The Banshee Lives in the Handball Alley

The Banshee Lives in the Handball Alley is a collection of stories, superstitions and folklore (traditional and contemporary) told by children from three primary schools in Limerick city, Ireland. The stories were recorded and produced by Irish artists Michael Fortune and Aileen Lambert in 2004 and 2005.

The Banshee… has been described as “a celebration of the storyteller”, and – children being the best storytellers – it’s a lot of fun to watch or listen to. It was first screened in the infamous handball alley itself; you can see photos, along with more information about the project, at Fortune’s Folklore Collections website and at

The video below is an excerpt from the film. I can’t pick a favourite moment, but I do love the debate about whether stepping on a crack will break your mother’s back, and the description of how the headless horseman (who apparently lived in Moyross) might have become headless: “he probably lost his head off a branch or something”.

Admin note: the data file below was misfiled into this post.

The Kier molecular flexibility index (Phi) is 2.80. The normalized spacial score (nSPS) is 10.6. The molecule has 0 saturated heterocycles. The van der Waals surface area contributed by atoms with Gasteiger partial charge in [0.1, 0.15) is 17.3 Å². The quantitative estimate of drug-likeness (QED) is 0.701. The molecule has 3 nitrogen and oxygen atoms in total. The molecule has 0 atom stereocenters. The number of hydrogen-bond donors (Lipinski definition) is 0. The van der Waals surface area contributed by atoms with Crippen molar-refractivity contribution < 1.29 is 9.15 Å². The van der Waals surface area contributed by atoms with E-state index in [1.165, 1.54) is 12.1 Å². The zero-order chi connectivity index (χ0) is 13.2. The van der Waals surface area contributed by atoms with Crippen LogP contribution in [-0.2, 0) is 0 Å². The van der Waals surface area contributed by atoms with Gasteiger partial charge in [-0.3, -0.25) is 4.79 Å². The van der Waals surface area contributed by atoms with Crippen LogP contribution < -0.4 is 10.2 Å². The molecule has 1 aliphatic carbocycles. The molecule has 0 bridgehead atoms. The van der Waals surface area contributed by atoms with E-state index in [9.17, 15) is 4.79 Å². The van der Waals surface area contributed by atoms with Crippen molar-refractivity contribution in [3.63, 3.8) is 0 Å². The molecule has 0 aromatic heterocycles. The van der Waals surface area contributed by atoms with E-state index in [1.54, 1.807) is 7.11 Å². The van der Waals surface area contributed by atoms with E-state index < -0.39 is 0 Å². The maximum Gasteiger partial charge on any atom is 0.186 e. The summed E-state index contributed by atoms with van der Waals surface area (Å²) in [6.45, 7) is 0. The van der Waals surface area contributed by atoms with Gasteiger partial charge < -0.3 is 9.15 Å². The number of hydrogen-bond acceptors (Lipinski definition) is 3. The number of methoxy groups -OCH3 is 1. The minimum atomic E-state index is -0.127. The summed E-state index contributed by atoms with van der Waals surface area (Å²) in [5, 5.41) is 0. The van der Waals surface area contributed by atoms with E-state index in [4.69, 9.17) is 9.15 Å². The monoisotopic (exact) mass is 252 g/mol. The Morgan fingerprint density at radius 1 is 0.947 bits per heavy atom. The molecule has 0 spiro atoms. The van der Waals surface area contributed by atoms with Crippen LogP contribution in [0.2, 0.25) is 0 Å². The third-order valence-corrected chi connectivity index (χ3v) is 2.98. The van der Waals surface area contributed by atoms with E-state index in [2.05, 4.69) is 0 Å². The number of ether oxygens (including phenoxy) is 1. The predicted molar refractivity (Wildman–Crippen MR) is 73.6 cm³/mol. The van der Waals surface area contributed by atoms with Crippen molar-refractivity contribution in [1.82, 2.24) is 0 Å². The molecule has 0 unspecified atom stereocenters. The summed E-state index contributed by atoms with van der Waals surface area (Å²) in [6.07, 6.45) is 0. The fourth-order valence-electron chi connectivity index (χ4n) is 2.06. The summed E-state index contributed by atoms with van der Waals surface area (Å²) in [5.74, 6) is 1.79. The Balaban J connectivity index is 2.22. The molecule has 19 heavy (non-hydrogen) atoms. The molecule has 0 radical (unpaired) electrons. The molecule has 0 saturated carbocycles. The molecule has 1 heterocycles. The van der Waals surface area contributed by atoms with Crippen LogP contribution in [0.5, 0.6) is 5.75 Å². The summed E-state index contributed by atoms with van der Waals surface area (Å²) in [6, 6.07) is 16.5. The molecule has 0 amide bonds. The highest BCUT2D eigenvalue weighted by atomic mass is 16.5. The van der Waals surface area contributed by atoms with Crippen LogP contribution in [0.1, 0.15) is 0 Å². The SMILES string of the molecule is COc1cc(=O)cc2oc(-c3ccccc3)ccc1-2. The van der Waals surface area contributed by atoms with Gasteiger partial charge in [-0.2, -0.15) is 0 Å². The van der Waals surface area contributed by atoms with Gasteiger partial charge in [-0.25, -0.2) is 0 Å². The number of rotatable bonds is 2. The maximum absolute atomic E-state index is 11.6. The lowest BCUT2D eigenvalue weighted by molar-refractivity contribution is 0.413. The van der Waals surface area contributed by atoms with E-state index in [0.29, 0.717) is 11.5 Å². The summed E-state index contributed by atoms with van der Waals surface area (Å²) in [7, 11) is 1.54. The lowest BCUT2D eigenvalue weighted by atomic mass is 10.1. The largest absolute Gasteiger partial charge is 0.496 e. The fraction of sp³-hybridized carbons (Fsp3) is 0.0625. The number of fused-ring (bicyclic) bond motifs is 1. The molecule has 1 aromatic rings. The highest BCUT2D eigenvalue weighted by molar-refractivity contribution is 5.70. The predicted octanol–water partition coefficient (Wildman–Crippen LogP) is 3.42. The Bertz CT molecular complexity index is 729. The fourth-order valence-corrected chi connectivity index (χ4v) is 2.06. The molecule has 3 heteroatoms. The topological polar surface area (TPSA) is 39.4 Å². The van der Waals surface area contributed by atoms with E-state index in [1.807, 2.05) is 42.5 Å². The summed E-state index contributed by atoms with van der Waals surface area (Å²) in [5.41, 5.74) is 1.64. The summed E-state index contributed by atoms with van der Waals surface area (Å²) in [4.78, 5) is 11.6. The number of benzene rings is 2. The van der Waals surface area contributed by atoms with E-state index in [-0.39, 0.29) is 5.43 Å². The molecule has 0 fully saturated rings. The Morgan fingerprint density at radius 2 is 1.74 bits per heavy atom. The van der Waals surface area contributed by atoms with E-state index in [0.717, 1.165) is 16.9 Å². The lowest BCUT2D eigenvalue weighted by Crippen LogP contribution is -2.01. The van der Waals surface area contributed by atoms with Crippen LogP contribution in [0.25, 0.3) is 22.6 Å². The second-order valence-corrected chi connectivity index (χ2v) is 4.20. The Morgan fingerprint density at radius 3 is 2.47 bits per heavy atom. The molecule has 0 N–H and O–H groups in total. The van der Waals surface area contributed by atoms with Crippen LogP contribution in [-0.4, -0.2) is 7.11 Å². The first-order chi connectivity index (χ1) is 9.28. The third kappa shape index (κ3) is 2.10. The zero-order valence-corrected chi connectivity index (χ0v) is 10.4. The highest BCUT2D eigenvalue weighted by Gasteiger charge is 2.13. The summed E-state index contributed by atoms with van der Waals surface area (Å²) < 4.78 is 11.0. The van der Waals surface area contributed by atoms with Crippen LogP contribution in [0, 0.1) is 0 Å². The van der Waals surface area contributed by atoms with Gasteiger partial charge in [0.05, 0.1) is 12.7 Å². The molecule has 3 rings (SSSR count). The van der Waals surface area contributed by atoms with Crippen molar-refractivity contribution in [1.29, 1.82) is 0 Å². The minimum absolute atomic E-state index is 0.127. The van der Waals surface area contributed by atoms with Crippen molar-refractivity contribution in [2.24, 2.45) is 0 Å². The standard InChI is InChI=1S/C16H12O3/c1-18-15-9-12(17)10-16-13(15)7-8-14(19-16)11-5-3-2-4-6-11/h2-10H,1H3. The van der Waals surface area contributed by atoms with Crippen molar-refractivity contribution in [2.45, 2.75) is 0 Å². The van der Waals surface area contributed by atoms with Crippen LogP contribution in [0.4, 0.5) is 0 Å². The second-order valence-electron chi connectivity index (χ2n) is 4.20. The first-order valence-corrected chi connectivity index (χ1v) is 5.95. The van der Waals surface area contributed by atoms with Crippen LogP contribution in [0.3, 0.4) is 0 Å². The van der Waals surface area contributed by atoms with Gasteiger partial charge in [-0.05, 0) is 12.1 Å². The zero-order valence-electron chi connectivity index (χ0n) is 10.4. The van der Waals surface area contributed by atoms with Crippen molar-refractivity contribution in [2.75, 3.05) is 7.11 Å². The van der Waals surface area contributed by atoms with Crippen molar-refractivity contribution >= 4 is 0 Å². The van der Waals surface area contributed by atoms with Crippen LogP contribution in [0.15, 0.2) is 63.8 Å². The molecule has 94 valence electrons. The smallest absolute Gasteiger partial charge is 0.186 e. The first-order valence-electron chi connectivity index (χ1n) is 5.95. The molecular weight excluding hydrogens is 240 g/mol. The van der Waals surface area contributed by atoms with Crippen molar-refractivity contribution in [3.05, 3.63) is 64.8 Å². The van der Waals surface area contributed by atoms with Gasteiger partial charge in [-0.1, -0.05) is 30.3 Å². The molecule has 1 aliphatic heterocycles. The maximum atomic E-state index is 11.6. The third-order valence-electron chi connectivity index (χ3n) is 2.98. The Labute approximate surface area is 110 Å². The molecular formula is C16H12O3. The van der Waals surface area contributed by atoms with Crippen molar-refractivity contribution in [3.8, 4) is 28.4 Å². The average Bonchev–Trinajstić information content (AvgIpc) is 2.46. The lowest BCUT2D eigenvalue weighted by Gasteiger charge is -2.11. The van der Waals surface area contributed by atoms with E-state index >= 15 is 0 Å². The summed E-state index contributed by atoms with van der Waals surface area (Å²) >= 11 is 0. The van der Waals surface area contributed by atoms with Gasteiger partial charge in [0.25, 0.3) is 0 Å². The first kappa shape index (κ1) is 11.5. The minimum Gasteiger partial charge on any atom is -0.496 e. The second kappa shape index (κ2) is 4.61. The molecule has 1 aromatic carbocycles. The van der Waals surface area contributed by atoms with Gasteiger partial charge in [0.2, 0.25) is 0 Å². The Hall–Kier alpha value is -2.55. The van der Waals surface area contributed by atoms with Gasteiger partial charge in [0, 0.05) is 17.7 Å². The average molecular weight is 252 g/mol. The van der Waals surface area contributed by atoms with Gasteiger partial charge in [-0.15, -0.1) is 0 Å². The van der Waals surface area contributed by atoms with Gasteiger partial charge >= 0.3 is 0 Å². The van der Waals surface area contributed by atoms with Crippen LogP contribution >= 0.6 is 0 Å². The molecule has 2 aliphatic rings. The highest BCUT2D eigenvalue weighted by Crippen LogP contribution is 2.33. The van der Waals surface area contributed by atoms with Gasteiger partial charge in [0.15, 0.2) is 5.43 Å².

5 Responses to The Banshee Lives in the Handball Alley

  1. Chris says:

    Hey, they said “soccer pitches.” Is that the common word, not “football”?

  2. wisewebwoman says:

    There is nothing better than listening to children describe the worlds of the unexplained.

  3. Stan says:

    Chris: Yes, soccer normally refers to Association football in Ireland; football is taken to mean Gaelic football.

    WWW: It is a treat. I hope I get a chance to see the full film one day.

  4. Absolutely wonderful stuff Stan. I would love to see the full film too.

  5. Stan says:

    Glad you enjoyed it, Jams. I thought you might!

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